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Consultants Combine Pvt.Ltd. Vs. Pushpraj Bajaj - Court Judgment

LegalCrystal Citation
CourtKolkata High Court
Decided On
Judge
AppellantConsultants Combine Pvt.Ltd.
RespondentPushpraj Bajaj
Excerpt:
.....by four different cheques during the period from august 3, 2010 till september 21, 2010. the terms of purchase orders indicate that the plaintiff will pay an advance of 25% and inspect the materials by engaging an inspection agency – m/s. tuv rheinland at the premises mentioned by the defendant and thereafter balance payment will be made by the plaintiff and the materials will be dispatched by the defendant.3. the defendant encashed four cheques issued by the plaintiff for total amount of rs.47,43, 186/-. it is alleged that the defendant failed to offer inspection of the materials to the plaintiff and thereby failed to dispatch materials as per terms of contract. ultimately on november 4, 2011 the plaintiff cancelled the aforesaid two purchase orders issued in favour of the.....
Judgment:

Form No.(J2) IN THE HIGH COURT AT CALCUTTA ORDINARY ORIGINAL CIVIL JURISDICTION ORIGINAL SIDE Present : The Hon’ble Justice Ranjit Kumar Bag CS No.88 of 2014 CONSULTANTS COMBINE PVT.LTD. Versus PUSHPRAJ BAJAJ For Plaintiff : Mr. Chayan Gupta, Advocate with Mr. Arik Banerjee, Advocate For Respondent : Mr. Rishav Banerjee, Advocate with Mr. Javed Majid, Advocate Hearing concluded on : November 16, 2016. Judgement delivered on : November R.K. BAG, J.

16 , 2016. The plaintiff, a company incorporated under the Companies Act, 1956 is engaged in the business of architecture and turn key contracts. The defendant is the sole proprietor of the firm “JLB Associates”. and is engaged in the business of general order supply and deals in ceramic, wall, floor tiles, sanitary items, paints, vinyl and wooden flooring and rubber wood furniture. In the month of December 2008 the plaintiff entered into a joint venture agreement with M/s. Bharat Bhari Udyog Nigam Limited. (hereinafter referred to as BBUNL) for construction of housing project at Gabon in Central Africa under the credit policy between the Government of India and the Government of Gabon. The said association of the plaintiff with the said BBUNL is known as BCD-INGAB Consortium. Under the said joint venture the plaintiff was responsible for procurement of materials and carrying out construction of housing project, whereas BBUNL was responsible for providing necessary administrative support.

2. In the month of July 2010 the defendant expressed his desire to supply ceramic wall, floor tiles of diverse shapes, sizes and colour to the plaintiff at a reasonable price for the housing project in Gabon, Central Africa. The plaintiff issued two purchase orders in favour of the defendant on August 2, 2010 and on August 3, 2010 for supply of toilet and kitchen fittings and ceramic tiles of floor and wall for an estimated cost of Rs.74,69,190/-. The plaintiff paid an advance of Rs.47,43,186/- to the defendant by four different cheques during the period from August 3, 2010 till September 21, 2010. The terms of purchase orders indicate that the plaintiff will pay an advance of 25% and inspect the materials by engaging an inspection agency – M/s. TUV Rheinland at the premises mentioned by the defendant and thereafter balance payment will be made by the plaintiff and the materials will be dispatched by the defendant.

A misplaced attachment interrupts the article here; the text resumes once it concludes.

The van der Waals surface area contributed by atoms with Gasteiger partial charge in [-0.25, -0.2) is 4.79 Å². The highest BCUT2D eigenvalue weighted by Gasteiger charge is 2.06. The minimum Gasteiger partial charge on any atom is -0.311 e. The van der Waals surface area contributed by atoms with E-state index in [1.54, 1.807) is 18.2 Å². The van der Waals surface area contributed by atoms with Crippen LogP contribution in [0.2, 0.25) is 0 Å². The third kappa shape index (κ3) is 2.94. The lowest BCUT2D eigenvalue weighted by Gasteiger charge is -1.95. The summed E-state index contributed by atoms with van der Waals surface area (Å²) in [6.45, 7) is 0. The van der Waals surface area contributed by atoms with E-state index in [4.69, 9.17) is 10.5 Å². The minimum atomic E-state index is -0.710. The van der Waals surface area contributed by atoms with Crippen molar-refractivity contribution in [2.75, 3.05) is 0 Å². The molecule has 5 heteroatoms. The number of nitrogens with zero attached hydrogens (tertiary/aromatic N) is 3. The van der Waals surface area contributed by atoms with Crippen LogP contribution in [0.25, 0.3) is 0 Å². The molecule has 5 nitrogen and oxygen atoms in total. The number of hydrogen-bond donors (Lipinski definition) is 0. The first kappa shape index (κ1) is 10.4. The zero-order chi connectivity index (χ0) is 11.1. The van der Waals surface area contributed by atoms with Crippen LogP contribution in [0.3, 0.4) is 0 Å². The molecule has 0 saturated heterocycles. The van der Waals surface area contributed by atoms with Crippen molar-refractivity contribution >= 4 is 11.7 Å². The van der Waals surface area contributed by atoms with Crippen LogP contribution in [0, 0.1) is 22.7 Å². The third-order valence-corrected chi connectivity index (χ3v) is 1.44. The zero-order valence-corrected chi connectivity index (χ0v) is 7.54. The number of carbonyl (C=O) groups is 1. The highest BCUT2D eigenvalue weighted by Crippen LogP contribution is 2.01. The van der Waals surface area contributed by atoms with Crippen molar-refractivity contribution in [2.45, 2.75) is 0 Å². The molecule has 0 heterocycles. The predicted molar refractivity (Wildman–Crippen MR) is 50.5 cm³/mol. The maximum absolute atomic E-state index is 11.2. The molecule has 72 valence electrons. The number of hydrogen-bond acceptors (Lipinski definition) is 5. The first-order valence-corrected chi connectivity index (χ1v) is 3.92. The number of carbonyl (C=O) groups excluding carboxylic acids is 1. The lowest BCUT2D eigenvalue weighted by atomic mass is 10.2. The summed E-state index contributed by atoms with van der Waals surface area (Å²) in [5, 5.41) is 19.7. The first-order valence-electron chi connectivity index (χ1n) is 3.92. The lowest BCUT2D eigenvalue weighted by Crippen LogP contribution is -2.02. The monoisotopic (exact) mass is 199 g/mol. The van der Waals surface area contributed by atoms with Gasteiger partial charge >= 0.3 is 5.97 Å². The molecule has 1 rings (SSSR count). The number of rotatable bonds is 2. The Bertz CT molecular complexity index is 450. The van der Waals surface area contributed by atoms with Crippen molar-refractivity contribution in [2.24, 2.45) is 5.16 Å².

3. The defendant encashed four cheques issued by the plaintiff for total amount of Rs.47,43, 186/-. It is alleged that the defendant failed to offer inspection of the materials to the plaintiff and thereby failed to dispatch materials as per terms of contract. Ultimately on November 4, 2011 the plaintiff cancelled the aforesaid two purchase orders issued in favour of the defendant and demanded refund of the advance money to the tune of Rs.47,43,186/- along with interest @18% per annum. It is further alleged that the defendant raised frivolous pleas for not offering inspection of the goods to the plaintiff or the agent of the plaintiff and thereby materials could not be delivered or dispatched by the defendant as per the terms of purchase order. The plaintiff has, thus, instituted the present suit praying for decree for Rs.1,08,36,016/- along with interest @18% per annum from February 1, 2014 till realisation of the said amount of money with the following break up;i) Rs.47,43,186/-as advance money paid to the defendant by the plaintiff; ii) Rs.28,45,911/- as interest @18% per annum from October 1, 2010 to January 31, 2014; iii) Rs.7,46,919/- as loss of business suffered by the plaintiff @10% of the value of purchase order and; iv) 4. Rs.25 lakh as loss of goodwill and reputation of the plaintiff. The defendant has contested the suit by filing the written statement wherein the defendant has denied and disputed the allegations made by the plaintiff. According to the defendant, the suit is barred by limitation. It is clarified by the defendant that Ms. Sunita Bajaj, wife of Mr. Pushpraj Bajaj is the proprietor of “JLB Associates”.. The specific case made out by the defendant is that the plaintiff issued two purchase orders in favour of the defendant on August 2,2010 and August 3, 2010 for supply of toilet and kitchen fittings and for supply of ceramic wall, floor tiles of diverse shapes, sizes and colour for joint venture project of the plaintiff in Gabon, Central Africa. The total value of both the purchase orders is Rs.74,69,190/-. The terms of purchase order indicate that the plaintiff will pay an advance of 25% of the value of the goods to be supplied by the defendant and the defendant will offer inspection of the goods to the agent of the plaintiff at the venue to be selected by the defendant. The defendant received a sum of Rs.47,43,186/- as an advance from the plaintiff by four different cheques during the period from August 2, 2010 to September 21, 2010. It is alleged that the plaintiff failed to inspect the goods in the factory site in Gujrat in spite of repeated request from the end of the defendant.